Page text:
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5 Important Things To Teach Your Daughter

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Though I’m not claiming to be an expert in child development, I think having and raising 6 children (3 of which are grown, successful women) puts me in the ball park to at least give a little advice.  Raising 5 girls has been a life-changing experience for me.  I’ve seen my strengths and, of course, my weaknesses as they’ve impacted my girls.  Over the years I’ve realized there are certain things that girls need to know in order to be strong, happy women.  Here are my top 5 lessons to teach your daughter (preferably before she gets to college).

1.  To think for herself:  One of the most imperative things every girl needs to learn is to believe that her thoughts and choices are valid and have power.  Not saying she will always make the right choices based on those thoughts, but she will have more power to become independent and happy with who she is as a woman.  That said, she also needs to learn when to seek the thoughts and advice of another.  Doing so teaches her problem solving skills and enables her to still make choices based on the end product she derived from all resources.  The more she does this, the more she will trust her opinions and thoughts in the future.

2.  To not make decisions while emotionally compromised:  Children can be impulsive, hell, grown women can be impulsive.  This sudden need to DO something based on feelings begins early in life and stays unless a boundary is set.  The ability to calm down and think through a situation is definitely learned.  Self control for the woman is so necessary for stability in career, relationships, and health…all areas of life really.  The best way to teach this is to model it.  Can’t say I’ve always done that.  My mom showed me introspection, but she also had a different personality type than me.  That’s why I’m telling you all now. Consider your daughter’s personality and yours to further understand how to proceed. High energy, action oriented girls will be tougher to teach this concept to than ones who are more melancholy and passive. 

3.  To consider small victories valid and exceptional:  If we only praise our daughters when they get “A”s or hit home runs, then we are doing them a great disservice.  Large event praise causes unhealthy drive to succeed at everything, to always be the best, no matter what it costs.  They love hearing how great they are when they are successful. Don’t you?  What if we made a big deal out of finishing her homework, not just when she gets an A?  Or when she gets to first base, not just when she hits a home run?  Girls need to know the “small” things they do daily are as noteworthy as the big events that get attention.

4.  To know her body: Teaching your daughter to understand and know her body is one of the most precious gifts you can give her.  She needs to be aware of changes when they occur and know what is normal and what is not.  In other words, don’t wait to tell your daughter about her period and sex when she is a teenager.  Tell her about all the stuff that’s embarrassing.  Talk about what she can expect at different stages of development.  Talk about breast cancer and the importance of self-checks.  Be open about your state of health and things that have bothered you.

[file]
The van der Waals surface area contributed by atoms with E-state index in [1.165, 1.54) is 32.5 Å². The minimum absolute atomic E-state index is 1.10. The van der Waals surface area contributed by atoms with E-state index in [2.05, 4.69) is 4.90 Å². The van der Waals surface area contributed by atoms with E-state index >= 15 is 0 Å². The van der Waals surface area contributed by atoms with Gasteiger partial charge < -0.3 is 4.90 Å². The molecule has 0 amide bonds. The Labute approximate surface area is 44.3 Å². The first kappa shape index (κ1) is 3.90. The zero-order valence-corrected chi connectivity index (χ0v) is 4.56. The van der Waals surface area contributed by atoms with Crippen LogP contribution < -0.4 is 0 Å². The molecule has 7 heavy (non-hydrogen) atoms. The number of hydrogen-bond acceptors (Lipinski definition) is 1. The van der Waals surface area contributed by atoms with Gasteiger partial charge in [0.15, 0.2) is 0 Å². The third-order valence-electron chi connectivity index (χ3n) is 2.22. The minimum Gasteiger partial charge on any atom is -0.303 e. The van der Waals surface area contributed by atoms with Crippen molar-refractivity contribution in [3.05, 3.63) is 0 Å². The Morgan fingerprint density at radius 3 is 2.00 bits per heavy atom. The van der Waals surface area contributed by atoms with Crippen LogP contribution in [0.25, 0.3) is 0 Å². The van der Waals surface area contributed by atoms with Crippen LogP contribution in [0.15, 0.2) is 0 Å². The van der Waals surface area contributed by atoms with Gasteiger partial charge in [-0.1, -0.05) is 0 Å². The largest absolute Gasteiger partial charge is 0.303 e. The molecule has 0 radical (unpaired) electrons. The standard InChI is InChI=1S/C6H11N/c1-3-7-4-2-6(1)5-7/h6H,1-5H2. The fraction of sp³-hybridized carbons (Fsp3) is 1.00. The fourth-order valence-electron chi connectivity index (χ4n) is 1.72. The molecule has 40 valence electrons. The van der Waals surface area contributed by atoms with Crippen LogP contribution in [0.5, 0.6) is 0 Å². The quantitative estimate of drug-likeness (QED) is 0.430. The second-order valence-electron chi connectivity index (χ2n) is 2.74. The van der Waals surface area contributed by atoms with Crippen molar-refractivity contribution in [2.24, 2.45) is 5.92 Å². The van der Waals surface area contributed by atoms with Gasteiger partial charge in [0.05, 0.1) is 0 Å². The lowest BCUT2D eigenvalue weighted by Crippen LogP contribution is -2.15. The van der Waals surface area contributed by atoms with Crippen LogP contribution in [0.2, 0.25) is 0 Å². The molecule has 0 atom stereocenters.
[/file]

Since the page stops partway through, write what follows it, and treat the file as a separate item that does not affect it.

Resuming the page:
5. To never lose her childlike heart:  This is something that I was never taught.  I lost it early in life and it took me years to realize it was missing.  If you ever catch yourself saying, “grow up,” or “I wish you would act more like your older sister,” bite your tongue!  There is a difference between acting childish and acting from a childlike heart.  Know the difference.  Show her it’s OK to be silly, to dance, to sing, to play in the puddles, to see wonder in the little things.  Again, modeling this is the best way to teach it.  If she never sees you (as an adult female) letting go and playing, she will believe that she won’t be able to when she grows up, thus the childlike heart gets lost.

I recently asked this on the Facebook page, but what was the most significant lesson you learned from your mother or primary female caregiver?


About Kellie R. Stone

"I make no excuses for my diverse roles as a Rock Your Feminine Type Coach™ and Branding Expert, best-selling author, and crime thriller novelist. Yes, I do still chuckle a bit at the irony. I kick ass as a women’s biz coach by day and kill off vulnerable fiction characters at night. What the hell, it makes for some interesting dreams. I believe that everyone should pursue their passions no matter how out there they seem to be. One of those pure heart-fluttering passions for me has always been writing. Since I did, indeed, chase my dream of being a writer, I've published two non-fiction books in the self-development genre, co-authored an international best seller, and now I'm finally pushing my much-too-old-to-be-in-the-nest novel out the door and into the world. My whole world is empowering and I adore showing others how to live life unfiltered, whether I do that through the written word or my coaching work. I love my job!" ~Kellie R. Stone

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One comment

  1. I love this… but one thing struck a chord, and that’s having the girls think for themselves. I am presently at the crossroads of this, with girls 7 & 9… you spend so much of their early years telling them what to do and thinking for them, and it has to be a conscious decision and action on my part to allow the rope out and give them some space to come into themselves. It is an invaluable asset to have :)


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